“It’s attracting thousands of young people to an activity, and again, we don’t know exactly what they are smoking or what the consequences are,” Cuomo said.

“We don’t know what a lot of these substances. If you don’t know what it is that you are smoking, don’t smoke it.”

The proposed ban amid reports of vaping use causing illnesses among some, potentially due to a chemical contained in the devices or by mixing the device with THC.

“I don’t think you will get a public health official who will say to you vaping is safe,” Cuomo said.

Cuomo Signs Law Establishing 9/11 Remembrance In Schools

A law establishing a remembrance day in New York schools in commemoration of the Sept. 11 attacks was signed into law on Monday by Gov. Andrew Cuomo.

The measure allows for a brief moment of silence in public schools on the anniversary of the terrorist attacks. Wednesday marks 18 years since the attacks in New York City, Washington and Pennsylvania.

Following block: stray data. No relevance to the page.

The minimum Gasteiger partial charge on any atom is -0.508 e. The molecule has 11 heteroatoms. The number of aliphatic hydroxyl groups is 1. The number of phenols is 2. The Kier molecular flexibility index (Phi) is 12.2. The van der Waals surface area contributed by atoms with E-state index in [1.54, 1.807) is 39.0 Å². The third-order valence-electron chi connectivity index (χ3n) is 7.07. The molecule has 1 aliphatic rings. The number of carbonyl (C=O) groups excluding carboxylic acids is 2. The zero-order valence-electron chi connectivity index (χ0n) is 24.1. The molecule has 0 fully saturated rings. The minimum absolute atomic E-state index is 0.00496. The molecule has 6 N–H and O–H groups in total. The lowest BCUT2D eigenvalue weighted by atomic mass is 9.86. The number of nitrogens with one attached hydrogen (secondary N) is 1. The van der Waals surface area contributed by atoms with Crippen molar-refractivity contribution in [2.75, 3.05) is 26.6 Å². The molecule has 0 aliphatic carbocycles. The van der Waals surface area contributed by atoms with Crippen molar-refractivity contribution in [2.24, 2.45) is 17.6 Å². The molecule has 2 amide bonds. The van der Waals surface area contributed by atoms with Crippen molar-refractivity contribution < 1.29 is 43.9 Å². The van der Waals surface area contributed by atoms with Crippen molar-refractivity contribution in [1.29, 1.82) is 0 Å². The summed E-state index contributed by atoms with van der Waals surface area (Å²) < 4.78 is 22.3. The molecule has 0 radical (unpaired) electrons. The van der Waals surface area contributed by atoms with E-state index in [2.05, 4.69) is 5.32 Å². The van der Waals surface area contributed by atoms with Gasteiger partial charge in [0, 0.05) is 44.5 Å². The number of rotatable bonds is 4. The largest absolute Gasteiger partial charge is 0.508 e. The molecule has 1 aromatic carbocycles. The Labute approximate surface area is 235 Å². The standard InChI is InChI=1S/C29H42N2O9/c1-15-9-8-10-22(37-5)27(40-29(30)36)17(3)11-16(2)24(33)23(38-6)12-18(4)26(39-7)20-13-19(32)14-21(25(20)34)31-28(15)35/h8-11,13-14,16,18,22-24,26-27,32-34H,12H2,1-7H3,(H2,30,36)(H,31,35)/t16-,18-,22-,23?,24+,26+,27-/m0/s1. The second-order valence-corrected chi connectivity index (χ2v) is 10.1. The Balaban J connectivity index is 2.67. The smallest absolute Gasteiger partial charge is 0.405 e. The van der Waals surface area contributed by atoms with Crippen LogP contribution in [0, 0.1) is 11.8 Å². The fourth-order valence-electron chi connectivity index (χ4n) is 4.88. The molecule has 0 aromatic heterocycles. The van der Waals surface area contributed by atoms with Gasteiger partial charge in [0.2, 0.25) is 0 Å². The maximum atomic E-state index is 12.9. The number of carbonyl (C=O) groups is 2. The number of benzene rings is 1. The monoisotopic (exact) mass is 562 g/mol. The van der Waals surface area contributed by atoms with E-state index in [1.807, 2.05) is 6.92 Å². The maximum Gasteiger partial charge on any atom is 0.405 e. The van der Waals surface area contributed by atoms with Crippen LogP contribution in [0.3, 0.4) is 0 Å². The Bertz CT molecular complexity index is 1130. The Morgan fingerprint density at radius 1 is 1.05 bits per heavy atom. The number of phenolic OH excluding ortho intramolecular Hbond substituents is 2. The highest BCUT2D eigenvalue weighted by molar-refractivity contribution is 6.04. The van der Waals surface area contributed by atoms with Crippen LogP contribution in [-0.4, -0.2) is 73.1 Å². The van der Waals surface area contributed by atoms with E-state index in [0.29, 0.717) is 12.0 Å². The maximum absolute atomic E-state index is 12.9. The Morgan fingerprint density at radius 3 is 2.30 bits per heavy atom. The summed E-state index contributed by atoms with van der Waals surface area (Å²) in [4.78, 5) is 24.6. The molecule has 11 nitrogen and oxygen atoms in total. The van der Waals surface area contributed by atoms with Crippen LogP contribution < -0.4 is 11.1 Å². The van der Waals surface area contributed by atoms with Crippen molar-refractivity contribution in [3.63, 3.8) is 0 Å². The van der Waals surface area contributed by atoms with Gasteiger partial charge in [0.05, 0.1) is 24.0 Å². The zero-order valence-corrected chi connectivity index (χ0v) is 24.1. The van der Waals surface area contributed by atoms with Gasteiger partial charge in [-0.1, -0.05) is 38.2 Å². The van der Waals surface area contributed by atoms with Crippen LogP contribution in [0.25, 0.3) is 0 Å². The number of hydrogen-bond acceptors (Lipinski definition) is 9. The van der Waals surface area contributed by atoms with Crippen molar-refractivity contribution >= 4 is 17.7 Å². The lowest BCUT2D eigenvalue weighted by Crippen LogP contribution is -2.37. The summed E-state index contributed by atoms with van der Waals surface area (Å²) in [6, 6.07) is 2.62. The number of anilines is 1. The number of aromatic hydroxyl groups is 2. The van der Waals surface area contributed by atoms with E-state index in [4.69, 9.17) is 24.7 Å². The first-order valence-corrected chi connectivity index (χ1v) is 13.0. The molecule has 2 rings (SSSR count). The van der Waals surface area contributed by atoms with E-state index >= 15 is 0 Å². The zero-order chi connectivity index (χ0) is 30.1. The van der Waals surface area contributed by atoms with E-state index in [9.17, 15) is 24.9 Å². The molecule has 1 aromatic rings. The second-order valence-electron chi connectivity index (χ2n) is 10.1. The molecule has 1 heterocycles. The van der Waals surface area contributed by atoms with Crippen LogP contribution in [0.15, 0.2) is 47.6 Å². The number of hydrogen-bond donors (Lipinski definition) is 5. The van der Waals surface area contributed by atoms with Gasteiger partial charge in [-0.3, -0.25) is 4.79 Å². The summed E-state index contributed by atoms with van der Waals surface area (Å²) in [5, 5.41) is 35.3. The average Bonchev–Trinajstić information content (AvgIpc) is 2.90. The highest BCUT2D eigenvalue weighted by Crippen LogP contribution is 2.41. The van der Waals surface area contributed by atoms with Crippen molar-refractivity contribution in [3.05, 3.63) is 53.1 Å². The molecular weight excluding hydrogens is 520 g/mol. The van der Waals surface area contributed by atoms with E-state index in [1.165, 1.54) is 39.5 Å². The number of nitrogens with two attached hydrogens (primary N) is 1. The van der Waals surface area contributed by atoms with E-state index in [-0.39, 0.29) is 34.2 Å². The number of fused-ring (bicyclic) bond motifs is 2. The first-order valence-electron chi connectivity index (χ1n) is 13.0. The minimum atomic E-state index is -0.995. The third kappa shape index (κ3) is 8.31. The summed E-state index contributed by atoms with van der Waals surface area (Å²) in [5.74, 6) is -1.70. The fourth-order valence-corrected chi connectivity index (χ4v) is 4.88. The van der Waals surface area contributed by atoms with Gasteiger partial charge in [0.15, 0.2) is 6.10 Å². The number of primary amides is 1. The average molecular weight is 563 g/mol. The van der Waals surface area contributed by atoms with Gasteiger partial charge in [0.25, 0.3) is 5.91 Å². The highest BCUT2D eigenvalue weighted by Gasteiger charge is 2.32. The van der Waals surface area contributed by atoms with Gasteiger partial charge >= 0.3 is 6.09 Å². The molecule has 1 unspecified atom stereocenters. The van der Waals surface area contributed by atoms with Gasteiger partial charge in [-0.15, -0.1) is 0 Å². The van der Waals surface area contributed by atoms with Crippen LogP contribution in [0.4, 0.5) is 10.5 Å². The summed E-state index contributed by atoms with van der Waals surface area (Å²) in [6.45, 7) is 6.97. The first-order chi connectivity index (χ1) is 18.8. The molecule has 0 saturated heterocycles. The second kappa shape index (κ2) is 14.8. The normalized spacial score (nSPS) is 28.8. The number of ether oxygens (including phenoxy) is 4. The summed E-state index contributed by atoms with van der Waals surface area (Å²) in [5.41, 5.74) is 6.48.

The new law takes effect immediately.

“9/11 was one of the single darkest periods in this state’s and this nation’s history, and we owe it to those we lost and to the countless heroes who ran toward danger that day and the days that followed to do everything we can to keep their memory alive,” Cuomo said.

“By establishing this annual day of remembrance and a brief moment of silence in public schools, we will help ensure we never forget — not just the pain of that moment but of the courage, sacrifice and outpouring of love that defined our response.”

The measure was sponsored by Sen. Joe Addabbo and Assemblywoman Stacey Pheffer Amato.

Cuomo Wants Permanent Extension Of Buy American Law

A law that requires road and bridge projects in New York to use structural steel and iron made in the U.S. should receive a permanent extension, Gov. Andrew Cuomo said Saturday at the New York City Labor Day Parade.